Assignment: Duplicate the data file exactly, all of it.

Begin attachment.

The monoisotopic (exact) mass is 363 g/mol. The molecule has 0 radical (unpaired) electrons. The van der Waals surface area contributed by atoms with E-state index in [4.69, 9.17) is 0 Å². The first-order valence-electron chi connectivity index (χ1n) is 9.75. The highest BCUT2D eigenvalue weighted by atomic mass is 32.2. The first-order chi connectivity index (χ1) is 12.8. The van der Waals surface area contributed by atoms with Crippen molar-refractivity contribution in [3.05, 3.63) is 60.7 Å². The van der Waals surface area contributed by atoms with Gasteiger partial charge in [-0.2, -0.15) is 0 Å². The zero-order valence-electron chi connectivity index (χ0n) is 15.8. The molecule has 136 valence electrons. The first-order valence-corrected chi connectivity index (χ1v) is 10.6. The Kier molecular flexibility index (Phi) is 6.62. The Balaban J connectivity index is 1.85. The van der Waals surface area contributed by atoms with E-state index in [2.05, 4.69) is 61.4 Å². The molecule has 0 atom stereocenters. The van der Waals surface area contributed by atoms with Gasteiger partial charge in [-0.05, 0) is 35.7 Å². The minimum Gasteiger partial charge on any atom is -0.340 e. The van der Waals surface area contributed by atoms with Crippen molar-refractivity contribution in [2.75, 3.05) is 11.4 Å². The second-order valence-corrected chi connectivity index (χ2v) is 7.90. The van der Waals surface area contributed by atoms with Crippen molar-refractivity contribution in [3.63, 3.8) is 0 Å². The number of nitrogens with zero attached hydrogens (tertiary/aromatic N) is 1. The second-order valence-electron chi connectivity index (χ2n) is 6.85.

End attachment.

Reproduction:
The monoisotopic (exact) mass is 363 g/mol. The molecule has 0 radical (unpaired) electrons. The van der Waals surface area contributed by atoms with E-state index in [4.69, 9.17) is 0 Å². The first-order valence-electron chi connectivity index (χ1n) is 9.75. The highest BCUT2D eigenvalue weighted by atomic mass is 32.2. The first-order chi connectivity index (χ1) is 12.8. The van der Waals surface area contributed by atoms with Crippen molar-refractivity contribution in [3.05, 3.63) is 60.7 Å². The van der Waals surface area contributed by atoms with Gasteiger partial charge in [-0.2, -0.15) is 0 Å². The zero-order valence-electron chi connectivity index (χ0n) is 15.8. The molecule has 136 valence electrons. The first-order valence-corrected chi connectivity index (χ1v) is 10.6. The Kier molecular flexibility index (Phi) is 6.62. The Balaban J connectivity index is 1.85. The van der Waals surface area contributed by atoms with E-state index in [2.05, 4.69) is 61.4 Å². The molecule has 0 atom stereocenters. The van der Waals surface area contributed by atoms with Gasteiger partial charge in [-0.05, 0) is 35.7 Å². The minimum Gasteiger partial charge on any atom is -0.340 e. The van der Waals surface area contributed by atoms with Crippen molar-refractivity contribution in [2.75, 3.05) is 11.4 Å². The second-order valence-corrected chi connectivity index (χ2v) is 7.90. The van der Waals surface area contributed by atoms with Crippen molar-refractivity contribution in [3.63, 3.8) is 0 Å². The number of nitrogens with zero attached hydrogens (tertiary/aromatic N) is 1. The second-order valence-electron chi connectivity index (χ2n) is 6.85.